This engraving is the
only known portrait of Pocahontas rendered from life. During her stay in
England, Dutch engraver Simon van de Passe captured her likeness and recorded
that she, like the artist himself, was 21 years old. It was the first of many
depictions of Pocahontas intended to demonstrate that a Native American could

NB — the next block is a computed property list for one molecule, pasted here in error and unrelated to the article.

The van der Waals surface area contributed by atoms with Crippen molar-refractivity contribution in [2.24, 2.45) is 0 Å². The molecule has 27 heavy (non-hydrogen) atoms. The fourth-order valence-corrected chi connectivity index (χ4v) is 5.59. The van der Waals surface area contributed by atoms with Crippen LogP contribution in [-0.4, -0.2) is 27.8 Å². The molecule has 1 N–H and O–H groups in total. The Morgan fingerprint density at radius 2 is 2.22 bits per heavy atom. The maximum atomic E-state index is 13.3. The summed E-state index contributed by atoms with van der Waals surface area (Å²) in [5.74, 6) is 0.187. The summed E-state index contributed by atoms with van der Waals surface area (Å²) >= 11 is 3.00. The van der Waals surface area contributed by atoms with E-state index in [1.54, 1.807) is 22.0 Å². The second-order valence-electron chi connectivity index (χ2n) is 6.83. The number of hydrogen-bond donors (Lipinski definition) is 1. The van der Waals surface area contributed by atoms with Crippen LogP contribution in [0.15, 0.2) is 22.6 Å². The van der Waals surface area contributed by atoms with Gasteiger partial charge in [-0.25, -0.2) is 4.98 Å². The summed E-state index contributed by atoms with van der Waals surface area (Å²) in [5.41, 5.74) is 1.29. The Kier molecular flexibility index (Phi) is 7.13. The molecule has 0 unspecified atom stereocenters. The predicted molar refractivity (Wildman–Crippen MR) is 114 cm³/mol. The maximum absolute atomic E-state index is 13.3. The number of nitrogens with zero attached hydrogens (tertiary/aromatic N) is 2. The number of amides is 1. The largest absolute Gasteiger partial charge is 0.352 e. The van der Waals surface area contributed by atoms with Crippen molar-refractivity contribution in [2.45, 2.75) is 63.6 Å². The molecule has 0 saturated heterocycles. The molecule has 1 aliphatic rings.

adopt the demeanor of a "civilized" European. The Virginia
Company—backers of the Jamestown settlement—likely commissioned the
engraving with this in mind, hoping to attract more colonists and investors.
The image also promotes the false impression that she was a princess in the
European sense; the inscription describes her as the daughter of a mighty
emperor, and the ostrich feather in her hand is a symbol of royalty. But this
engraving offers a sound estimate of Pocahontas's true appearance.